Stormwater happens when rain or snowmelt runs along the ground, often picking up sediment and other forms of pollutants, and into rivers, streams and lakes.
Despite the arid climate in much of New Mexico, there can be very large amounts of rain in a short period of time. In addition, New Mexico landscapes often have sparse vegetation and steep topography, and land development creates large areas of impermeable cover from parking lots, streets and sidewalks. All of these factors lead to increased velocity of runoff during storm events, which, in turn, leads to more pollution being picked up by the runoff and discharged into our rivers and streams.
Stormwater and snowmelt pick up contaminants as diverse as leaked motor oil and antifreeze from parking lots, fertilizers, household chemicals, animal waste and hazardous substances from illegal dumping, and carry all that waste into arroyos, rivers and lakes. Many rivers and streams in New Mexico are impaired (polluted) and cannot support some or all of the uses of those waters such as by wildlife, grazing, drinking, or human contact (boating or swimming). In the Albuquerque reach of the Río Grande, for example, stormwater contributes several billion gallons to the Río Grande and is the major source of E. coli and polychlorinated biphenyls (PCBs) in the river.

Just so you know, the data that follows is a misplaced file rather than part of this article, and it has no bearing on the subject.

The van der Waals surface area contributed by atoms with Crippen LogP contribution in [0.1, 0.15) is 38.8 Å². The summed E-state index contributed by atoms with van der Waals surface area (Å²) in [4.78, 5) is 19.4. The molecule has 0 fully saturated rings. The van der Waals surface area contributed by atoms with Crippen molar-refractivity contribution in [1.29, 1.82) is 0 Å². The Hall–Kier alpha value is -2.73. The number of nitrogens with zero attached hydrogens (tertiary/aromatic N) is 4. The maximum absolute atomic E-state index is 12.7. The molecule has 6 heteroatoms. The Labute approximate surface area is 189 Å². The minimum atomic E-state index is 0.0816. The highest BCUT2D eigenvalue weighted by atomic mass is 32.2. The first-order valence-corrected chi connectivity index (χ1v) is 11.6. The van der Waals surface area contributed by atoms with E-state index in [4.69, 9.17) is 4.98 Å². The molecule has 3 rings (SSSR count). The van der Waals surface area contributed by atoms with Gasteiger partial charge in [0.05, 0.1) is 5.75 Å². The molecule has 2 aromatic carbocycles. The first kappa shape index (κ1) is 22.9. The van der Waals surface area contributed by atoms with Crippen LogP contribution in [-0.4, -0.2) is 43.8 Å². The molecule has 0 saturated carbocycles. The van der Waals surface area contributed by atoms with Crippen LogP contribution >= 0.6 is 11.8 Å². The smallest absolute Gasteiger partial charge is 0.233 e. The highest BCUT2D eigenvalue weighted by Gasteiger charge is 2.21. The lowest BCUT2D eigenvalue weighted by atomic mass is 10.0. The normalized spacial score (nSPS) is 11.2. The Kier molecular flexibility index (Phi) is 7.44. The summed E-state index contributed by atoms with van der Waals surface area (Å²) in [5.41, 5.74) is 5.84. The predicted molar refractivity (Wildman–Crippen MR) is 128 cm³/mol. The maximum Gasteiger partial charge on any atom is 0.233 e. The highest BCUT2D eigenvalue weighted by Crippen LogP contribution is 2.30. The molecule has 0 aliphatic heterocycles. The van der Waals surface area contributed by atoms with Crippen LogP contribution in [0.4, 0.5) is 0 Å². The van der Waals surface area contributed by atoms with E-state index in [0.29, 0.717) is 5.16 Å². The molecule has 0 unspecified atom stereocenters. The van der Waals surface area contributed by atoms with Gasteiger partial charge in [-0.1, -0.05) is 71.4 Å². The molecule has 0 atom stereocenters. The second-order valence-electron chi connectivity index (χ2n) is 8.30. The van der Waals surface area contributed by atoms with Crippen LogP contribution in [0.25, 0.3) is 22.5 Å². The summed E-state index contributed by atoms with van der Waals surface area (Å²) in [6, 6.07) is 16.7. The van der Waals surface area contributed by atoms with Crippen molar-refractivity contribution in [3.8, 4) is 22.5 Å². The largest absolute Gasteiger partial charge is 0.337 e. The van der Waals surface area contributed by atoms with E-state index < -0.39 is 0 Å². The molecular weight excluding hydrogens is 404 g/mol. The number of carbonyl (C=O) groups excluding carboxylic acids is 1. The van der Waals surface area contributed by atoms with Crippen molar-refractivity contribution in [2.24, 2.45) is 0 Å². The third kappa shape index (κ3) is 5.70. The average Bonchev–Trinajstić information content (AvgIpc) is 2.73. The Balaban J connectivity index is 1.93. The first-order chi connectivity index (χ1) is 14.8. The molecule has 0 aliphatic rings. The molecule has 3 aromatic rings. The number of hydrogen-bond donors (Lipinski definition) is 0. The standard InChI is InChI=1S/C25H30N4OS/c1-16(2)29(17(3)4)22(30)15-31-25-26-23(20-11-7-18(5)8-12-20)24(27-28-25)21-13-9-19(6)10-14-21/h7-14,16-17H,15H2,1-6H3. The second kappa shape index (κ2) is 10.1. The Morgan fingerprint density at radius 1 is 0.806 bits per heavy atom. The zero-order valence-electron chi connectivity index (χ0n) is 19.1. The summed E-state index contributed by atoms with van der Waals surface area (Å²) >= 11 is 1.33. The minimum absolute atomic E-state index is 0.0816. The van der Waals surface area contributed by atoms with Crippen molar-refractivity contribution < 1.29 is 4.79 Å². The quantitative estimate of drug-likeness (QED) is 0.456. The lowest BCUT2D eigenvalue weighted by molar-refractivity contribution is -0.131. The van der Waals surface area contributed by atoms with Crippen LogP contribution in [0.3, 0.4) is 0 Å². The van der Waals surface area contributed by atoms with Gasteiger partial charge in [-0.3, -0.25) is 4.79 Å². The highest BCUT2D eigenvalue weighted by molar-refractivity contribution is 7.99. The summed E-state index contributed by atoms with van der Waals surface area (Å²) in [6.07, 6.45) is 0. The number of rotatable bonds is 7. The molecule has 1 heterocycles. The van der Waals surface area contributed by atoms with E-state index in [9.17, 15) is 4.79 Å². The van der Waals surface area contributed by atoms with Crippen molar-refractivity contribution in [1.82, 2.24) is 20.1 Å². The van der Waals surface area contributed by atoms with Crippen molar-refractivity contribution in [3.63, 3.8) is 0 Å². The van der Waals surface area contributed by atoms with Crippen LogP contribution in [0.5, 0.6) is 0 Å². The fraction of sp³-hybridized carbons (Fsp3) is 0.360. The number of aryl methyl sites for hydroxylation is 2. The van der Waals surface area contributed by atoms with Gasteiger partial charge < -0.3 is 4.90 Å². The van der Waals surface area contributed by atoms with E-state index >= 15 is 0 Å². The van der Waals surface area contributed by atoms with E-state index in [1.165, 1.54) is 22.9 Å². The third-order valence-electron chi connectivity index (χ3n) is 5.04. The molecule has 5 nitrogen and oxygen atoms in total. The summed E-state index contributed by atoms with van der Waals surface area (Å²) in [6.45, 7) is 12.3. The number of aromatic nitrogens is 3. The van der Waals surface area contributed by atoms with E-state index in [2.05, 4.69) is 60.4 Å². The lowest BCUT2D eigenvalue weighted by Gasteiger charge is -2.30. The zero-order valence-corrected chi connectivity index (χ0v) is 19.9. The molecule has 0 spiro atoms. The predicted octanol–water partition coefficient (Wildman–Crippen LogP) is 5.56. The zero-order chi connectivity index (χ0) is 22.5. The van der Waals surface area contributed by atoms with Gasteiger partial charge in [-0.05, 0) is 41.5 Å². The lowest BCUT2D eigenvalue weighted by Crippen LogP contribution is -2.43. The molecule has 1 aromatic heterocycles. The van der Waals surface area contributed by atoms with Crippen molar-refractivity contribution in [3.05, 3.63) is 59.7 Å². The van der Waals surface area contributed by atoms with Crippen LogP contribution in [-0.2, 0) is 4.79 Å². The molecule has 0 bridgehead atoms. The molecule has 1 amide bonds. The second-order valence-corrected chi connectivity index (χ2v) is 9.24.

The Clean Water Act (CWA) became law in 1973, with extremely optimistic goals: to have all waters “fishable and swimmable” by 1983 and to eliminate all discharges of pollutants into the water by 1985. While the CWA has substantially improved water quality, it had a major flaw: it was focused on controlling “point sources” of pollutants—typically, industrial sites and wastewater pipes. The CWA historically ignored nonpoint sources such as runoff from agricultural fields and urban areas, except for encouraging the use of “best management practices” (BMPs) to minimize the quantity and quality of runoff. More recently, a small portion of this runoff has been regulated by the CWA through stormwater permits, which, instead of encouraging BMPS, require their use.
Most effective BMPs rely on what are called “green infrastructure” and “low-impact development” (GI/LID) solutions to control stormwater runoff. These management approaches and technologies generally require that post-development hydrology be as close as possible to pre-development hydrology through the use of practices that mimic natural processes, with a focus on maximizing infiltration, evapotranspiration, and capture and reuse of stormwater.
In addition, GI/LID practices seek to accomplish these objectives:
- Protect areas with natural ecological functions
- Remove impervious cover and use permeable pavements
- Increase bioretention
- Utilize green roofs and walls, cisterns, and rain barrels
- Create green buffers
There are a growing number of innovative GI/LID projects in New Mexico.